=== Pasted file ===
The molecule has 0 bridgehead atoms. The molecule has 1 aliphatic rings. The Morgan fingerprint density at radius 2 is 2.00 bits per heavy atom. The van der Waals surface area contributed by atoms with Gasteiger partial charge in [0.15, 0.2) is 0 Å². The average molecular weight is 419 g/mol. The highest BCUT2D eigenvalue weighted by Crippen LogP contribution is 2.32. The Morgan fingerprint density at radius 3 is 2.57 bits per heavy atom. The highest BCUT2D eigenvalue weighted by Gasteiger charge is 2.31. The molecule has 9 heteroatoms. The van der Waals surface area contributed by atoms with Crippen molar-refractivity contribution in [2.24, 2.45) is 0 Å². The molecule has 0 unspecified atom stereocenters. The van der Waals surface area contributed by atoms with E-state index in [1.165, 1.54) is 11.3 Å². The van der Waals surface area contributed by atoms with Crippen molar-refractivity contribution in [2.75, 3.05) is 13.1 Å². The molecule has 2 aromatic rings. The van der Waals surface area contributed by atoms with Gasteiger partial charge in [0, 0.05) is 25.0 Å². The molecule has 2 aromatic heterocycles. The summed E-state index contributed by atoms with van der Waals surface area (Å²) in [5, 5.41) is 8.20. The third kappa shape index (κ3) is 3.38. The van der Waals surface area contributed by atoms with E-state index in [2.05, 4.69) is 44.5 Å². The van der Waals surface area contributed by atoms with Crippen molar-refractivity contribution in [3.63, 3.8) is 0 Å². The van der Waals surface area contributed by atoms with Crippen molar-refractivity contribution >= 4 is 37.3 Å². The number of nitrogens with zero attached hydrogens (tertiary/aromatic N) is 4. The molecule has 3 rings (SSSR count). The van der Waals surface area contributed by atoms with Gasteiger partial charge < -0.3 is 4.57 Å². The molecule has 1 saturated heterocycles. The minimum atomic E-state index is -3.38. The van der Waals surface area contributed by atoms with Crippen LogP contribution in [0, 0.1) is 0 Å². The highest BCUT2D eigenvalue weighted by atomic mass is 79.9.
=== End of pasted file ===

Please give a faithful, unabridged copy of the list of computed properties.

The molecule has 0 bridgehead atoms. The molecule has 1 aliphatic rings. The Morgan fingerprint density at radius 2 is 2.00 bits per heavy atom. The van der Waals surface area contributed by atoms with Gasteiger partial charge in [0.15, 0.2) is 0 Å². The average molecular weight is 419 g/mol. The highest BCUT2D eigenvalue weighted by Crippen LogP contribution is 2.32. The Morgan fingerprint density at radius 3 is 2.57 bits per heavy atom. The highest BCUT2D eigenvalue weighted by Gasteiger charge is 2.31. The molecule has 9 heteroatoms. The van der Waals surface area contributed by atoms with Crippen molar-refractivity contribution in [2.24, 2.45) is 0 Å². The molecule has 0 unspecified atom stereocenters. The van der Waals surface area contributed by atoms with E-state index in [1.165, 1.54) is 11.3 Å². The van der Waals surface area contributed by atoms with Crippen molar-refractivity contribution in [2.75, 3.05) is 13.1 Å². The molecule has 2 aromatic rings. The van der Waals surface area contributed by atoms with Gasteiger partial charge in [0, 0.05) is 25.0 Å². The molecule has 2 aromatic heterocycles. The summed E-state index contributed by atoms with van der Waals surface area (Å²) in [5, 5.41) is 8.20. The third kappa shape index (κ3) is 3.38. The van der Waals surface area contributed by atoms with E-state index in [2.05, 4.69) is 44.5 Å². The van der Waals surface area contributed by atoms with Crippen molar-refractivity contribution in [3.63, 3.8) is 0 Å². The van der Waals surface area contributed by atoms with Crippen molar-refractivity contribution >= 4 is 37.3 Å². The number of nitrogens with zero attached hydrogens (tertiary/aromatic N) is 4. The molecule has 3 rings (SSSR count). The van der Waals surface area contributed by atoms with Gasteiger partial charge < -0.3 is 4.57 Å². The molecule has 1 saturated heterocycles. The minimum atomic E-state index is -3.38. The van der Waals surface area contributed by atoms with Crippen LogP contribution in [0, 0.1) is 0 Å². The highest BCUT2D eigenvalue weighted by atomic mass is 79.9.